Do I check my sugar? Yes. Do I write it down? Not so much.

 - 
11/07/2011

I was talking to the folks at the National Community Pharmacists Association last week and the subject of audits, especially for test strips, came up. As with so many segments of the HME industry, getting the appropriate documentation to back up medical necessity is difficult, if not often impossible.

Even better, patients are being required to fork over testing logs to prove they are using strips as prescribed. Don't get me wrong: I don't think people should get strips that they don't use or need (neither does NCPA or any of the other providers I talk to). I just think, especially for certain diabetes patients, that's a lot to ask.

I confess: I rarely track my numbers although I test 6 to 8 times a day. I rely on the doctor's office to download my data when I go in for a visit, although without also making a log, I can't always remember what might have contributed to a high or a low 3 weeks back. Doesn't mean I need to test less. It just means I'm human.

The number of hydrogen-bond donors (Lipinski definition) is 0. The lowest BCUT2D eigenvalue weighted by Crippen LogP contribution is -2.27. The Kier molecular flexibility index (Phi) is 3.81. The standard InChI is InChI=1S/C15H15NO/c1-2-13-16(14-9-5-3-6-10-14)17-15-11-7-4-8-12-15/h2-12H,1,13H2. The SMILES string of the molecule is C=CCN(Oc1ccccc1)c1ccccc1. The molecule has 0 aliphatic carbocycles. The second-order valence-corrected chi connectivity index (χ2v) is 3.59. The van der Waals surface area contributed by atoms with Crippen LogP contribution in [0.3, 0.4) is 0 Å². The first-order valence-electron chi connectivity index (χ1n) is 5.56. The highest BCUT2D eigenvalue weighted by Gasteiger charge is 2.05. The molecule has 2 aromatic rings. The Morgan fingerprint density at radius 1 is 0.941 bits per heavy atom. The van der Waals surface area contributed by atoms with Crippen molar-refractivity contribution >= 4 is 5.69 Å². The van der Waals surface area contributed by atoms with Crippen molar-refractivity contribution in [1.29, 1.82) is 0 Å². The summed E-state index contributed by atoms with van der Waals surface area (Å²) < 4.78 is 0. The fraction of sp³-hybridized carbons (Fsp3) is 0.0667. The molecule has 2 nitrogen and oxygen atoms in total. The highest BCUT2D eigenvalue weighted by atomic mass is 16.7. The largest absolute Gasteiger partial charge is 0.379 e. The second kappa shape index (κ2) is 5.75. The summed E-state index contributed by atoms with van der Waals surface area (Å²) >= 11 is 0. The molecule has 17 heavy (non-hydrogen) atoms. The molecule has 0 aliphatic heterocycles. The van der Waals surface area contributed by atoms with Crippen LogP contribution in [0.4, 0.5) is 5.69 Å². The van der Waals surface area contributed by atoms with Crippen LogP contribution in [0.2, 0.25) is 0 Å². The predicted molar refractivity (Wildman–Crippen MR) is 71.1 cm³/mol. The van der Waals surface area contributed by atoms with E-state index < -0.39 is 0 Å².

In fact, when I have tracked my numbers religiously, I tend to get a little over-obsessed, which to me, is never a healthy thing (I once read a great quote about Type 1 diabetes: It's the only disease where they prescribe an eating disorder to control it).

I count carbs (and fiber/calories/fat),  check my blood sugar (yes, it hurts), measure insulin (two different kinds) doses 5 or 6 times a day, (no, injections don't hurt that much—usually) and try not to run out of any of my prescriptions. I do that on top of a full-time job, and a part-time job (Borders is gone, but I am trying my hand at Books-A-Million which replaced it). I also keep track of the household bills and repairs.

Whew!

NCPA also heard recently of at least one instance where the doc said handing over some of this information could violate HIPPA. I have often wondered that myself. Speaking of which, I have an appointment with the diabetes center this week. It will be interesting to see if my missing records have reappeared cause I still think they got misfiled in someone else's records, which sounds like a HIPPA violation to me.

No wonder the doctor gets so touchy when I bring it up. I'm glad I'm not an HME provider.

Theresa Flaherty